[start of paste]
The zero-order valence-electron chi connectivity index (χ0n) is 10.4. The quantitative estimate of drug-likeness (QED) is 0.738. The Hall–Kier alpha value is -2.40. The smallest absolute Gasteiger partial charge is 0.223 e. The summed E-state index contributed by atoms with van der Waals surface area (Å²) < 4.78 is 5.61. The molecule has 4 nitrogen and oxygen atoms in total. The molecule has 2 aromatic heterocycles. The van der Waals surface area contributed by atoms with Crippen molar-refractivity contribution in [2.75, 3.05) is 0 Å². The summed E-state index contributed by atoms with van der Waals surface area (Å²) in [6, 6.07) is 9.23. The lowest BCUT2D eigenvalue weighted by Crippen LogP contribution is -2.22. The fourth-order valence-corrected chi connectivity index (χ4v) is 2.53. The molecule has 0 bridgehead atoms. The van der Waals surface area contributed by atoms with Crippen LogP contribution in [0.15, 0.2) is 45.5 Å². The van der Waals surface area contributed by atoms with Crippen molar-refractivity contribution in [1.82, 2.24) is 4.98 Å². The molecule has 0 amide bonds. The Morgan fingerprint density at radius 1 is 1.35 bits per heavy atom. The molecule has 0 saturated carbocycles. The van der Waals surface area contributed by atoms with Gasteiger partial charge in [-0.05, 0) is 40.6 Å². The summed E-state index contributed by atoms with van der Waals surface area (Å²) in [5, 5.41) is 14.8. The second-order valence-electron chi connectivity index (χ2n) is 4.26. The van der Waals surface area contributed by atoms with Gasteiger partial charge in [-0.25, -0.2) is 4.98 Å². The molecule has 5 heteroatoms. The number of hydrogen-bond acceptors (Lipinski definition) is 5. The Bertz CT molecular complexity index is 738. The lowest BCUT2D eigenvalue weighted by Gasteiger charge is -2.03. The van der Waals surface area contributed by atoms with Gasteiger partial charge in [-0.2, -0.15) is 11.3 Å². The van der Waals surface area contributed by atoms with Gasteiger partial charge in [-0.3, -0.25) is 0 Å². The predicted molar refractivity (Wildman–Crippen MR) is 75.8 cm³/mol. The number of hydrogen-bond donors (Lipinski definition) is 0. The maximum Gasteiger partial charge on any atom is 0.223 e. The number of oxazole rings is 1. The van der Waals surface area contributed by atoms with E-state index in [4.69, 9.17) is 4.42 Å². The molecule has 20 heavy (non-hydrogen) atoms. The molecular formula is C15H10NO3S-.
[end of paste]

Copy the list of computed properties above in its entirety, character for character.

The zero-order valence-electron chi connectivity index (χ0n) is 10.4. The quantitative estimate of drug-likeness (QED) is 0.738. The Hall–Kier alpha value is -2.40. The smallest absolute Gasteiger partial charge is 0.223 e. The summed E-state index contributed by atoms with van der Waals surface area (Å²) < 4.78 is 5.61. The molecule has 4 nitrogen and oxygen atoms in total. The molecule has 2 aromatic heterocycles. The van der Waals surface area contributed by atoms with Crippen molar-refractivity contribution in [2.75, 3.05) is 0 Å². The summed E-state index contributed by atoms with van der Waals surface area (Å²) in [6, 6.07) is 9.23. The lowest BCUT2D eigenvalue weighted by Crippen LogP contribution is -2.22. The fourth-order valence-corrected chi connectivity index (χ4v) is 2.53. The molecule has 0 bridgehead atoms. The van der Waals surface area contributed by atoms with Crippen LogP contribution in [0.15, 0.2) is 45.5 Å². The van der Waals surface area contributed by atoms with Crippen molar-refractivity contribution in [1.82, 2.24) is 4.98 Å². The molecule has 0 amide bonds. The Morgan fingerprint density at radius 1 is 1.35 bits per heavy atom. The molecule has 0 saturated carbocycles. The van der Waals surface area contributed by atoms with Gasteiger partial charge in [-0.05, 0) is 40.6 Å². The summed E-state index contributed by atoms with van der Waals surface area (Å²) in [5, 5.41) is 14.8. The second-order valence-electron chi connectivity index (χ2n) is 4.26. The van der Waals surface area contributed by atoms with Gasteiger partial charge in [-0.25, -0.2) is 4.98 Å². The molecule has 5 heteroatoms. The number of hydrogen-bond acceptors (Lipinski definition) is 5. The Bertz CT molecular complexity index is 738. The lowest BCUT2D eigenvalue weighted by Gasteiger charge is -2.03. The van der Waals surface area contributed by atoms with Gasteiger partial charge in [-0.2, -0.15) is 11.3 Å². The van der Waals surface area contributed by atoms with Gasteiger partial charge in [-0.3, -0.25) is 0 Å². The predicted molar refractivity (Wildman–Crippen MR) is 75.8 cm³/mol. The number of hydrogen-bond donors (Lipinski definition) is 0. The maximum Gasteiger partial charge on any atom is 0.223 e. The number of oxazole rings is 1. The van der Waals surface area contributed by atoms with E-state index in [4.69, 9.17) is 4.42 Å². The molecule has 20 heavy (non-hydrogen) atoms. The molecular formula is C15H10NO3S-.